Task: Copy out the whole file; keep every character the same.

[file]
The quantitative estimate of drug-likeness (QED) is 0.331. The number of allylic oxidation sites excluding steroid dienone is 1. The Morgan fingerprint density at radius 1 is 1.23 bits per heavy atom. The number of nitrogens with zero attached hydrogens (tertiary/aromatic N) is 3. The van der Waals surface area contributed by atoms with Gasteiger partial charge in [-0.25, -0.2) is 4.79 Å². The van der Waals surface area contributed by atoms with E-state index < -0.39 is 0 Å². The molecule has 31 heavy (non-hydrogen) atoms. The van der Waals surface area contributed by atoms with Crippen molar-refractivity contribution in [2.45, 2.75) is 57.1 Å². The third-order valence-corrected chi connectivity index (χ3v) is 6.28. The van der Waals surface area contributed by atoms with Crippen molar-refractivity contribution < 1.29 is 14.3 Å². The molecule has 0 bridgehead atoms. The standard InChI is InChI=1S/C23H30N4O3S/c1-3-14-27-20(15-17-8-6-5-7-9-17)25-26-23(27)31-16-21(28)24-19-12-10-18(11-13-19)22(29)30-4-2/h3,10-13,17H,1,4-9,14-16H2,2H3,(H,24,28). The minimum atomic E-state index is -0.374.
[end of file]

The quantitative estimate of drug-likeness (QED) is 0.331. The number of allylic oxidation sites excluding steroid dienone is 1. The Morgan fingerprint density at radius 1 is 1.23 bits per heavy atom. The number of nitrogens with zero attached hydrogens (tertiary/aromatic N) is 3. The van der Waals surface area contributed by atoms with Gasteiger partial charge in [-0.25, -0.2) is 4.79 Å². The van der Waals surface area contributed by atoms with E-state index < -0.39 is 0 Å². The molecule has 31 heavy (non-hydrogen) atoms. The van der Waals surface area contributed by atoms with Crippen molar-refractivity contribution in [2.45, 2.75) is 57.1 Å². The third-order valence-corrected chi connectivity index (χ3v) is 6.28. The van der Waals surface area contributed by atoms with Crippen molar-refractivity contribution < 1.29 is 14.3 Å². The molecule has 0 bridgehead atoms. The standard InChI is InChI=1S/C23H30N4O3S/c1-3-14-27-20(15-17-8-6-5-7-9-17)25-26-23(27)31-16-21(28)24-19-12-10-18(11-13-19)22(29)30-4-2/h3,10-13,17H,1,4-9,14-16H2,2H3,(H,24,28). The minimum atomic E-state index is -0.374.